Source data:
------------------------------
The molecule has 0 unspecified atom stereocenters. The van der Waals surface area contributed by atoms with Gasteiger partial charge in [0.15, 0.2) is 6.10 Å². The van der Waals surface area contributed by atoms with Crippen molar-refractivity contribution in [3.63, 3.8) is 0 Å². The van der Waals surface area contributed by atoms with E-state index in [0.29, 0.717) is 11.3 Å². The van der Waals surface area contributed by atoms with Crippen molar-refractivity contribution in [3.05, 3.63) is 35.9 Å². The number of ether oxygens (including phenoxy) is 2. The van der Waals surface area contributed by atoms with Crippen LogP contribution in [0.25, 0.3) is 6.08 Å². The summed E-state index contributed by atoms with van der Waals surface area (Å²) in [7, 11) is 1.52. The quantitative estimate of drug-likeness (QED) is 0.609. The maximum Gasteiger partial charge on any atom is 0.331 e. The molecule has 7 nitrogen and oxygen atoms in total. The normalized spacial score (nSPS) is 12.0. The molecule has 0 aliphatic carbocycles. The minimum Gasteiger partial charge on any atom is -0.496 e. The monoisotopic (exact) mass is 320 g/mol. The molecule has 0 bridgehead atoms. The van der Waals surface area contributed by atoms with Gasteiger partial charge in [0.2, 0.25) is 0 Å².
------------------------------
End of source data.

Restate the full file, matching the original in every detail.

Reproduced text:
The molecule has 0 unspecified atom stereocenters. The van der Waals surface area contributed by atoms with Gasteiger partial charge in [0.15, 0.2) is 6.10 Å². The van der Waals surface area contributed by atoms with Crippen molar-refractivity contribution in [3.63, 3.8) is 0 Å². The van der Waals surface area contributed by atoms with E-state index in [0.29, 0.717) is 11.3 Å². The van der Waals surface area contributed by atoms with Crippen molar-refractivity contribution in [3.05, 3.63) is 35.9 Å². The number of ether oxygens (including phenoxy) is 2. The van der Waals surface area contributed by atoms with Crippen LogP contribution in [0.25, 0.3) is 6.08 Å². The summed E-state index contributed by atoms with van der Waals surface area (Å²) in [7, 11) is 1.52. The quantitative estimate of drug-likeness (QED) is 0.609. The maximum Gasteiger partial charge on any atom is 0.331 e. The molecule has 7 nitrogen and oxygen atoms in total. The normalized spacial score (nSPS) is 12.0. The molecule has 0 aliphatic carbocycles. The minimum Gasteiger partial charge on any atom is -0.496 e. The monoisotopic (exact) mass is 320 g/mol. The molecule has 0 bridgehead atoms. The van der Waals surface area contributed by atoms with Gasteiger partial charge in [0.2, 0.25) is 0 Å².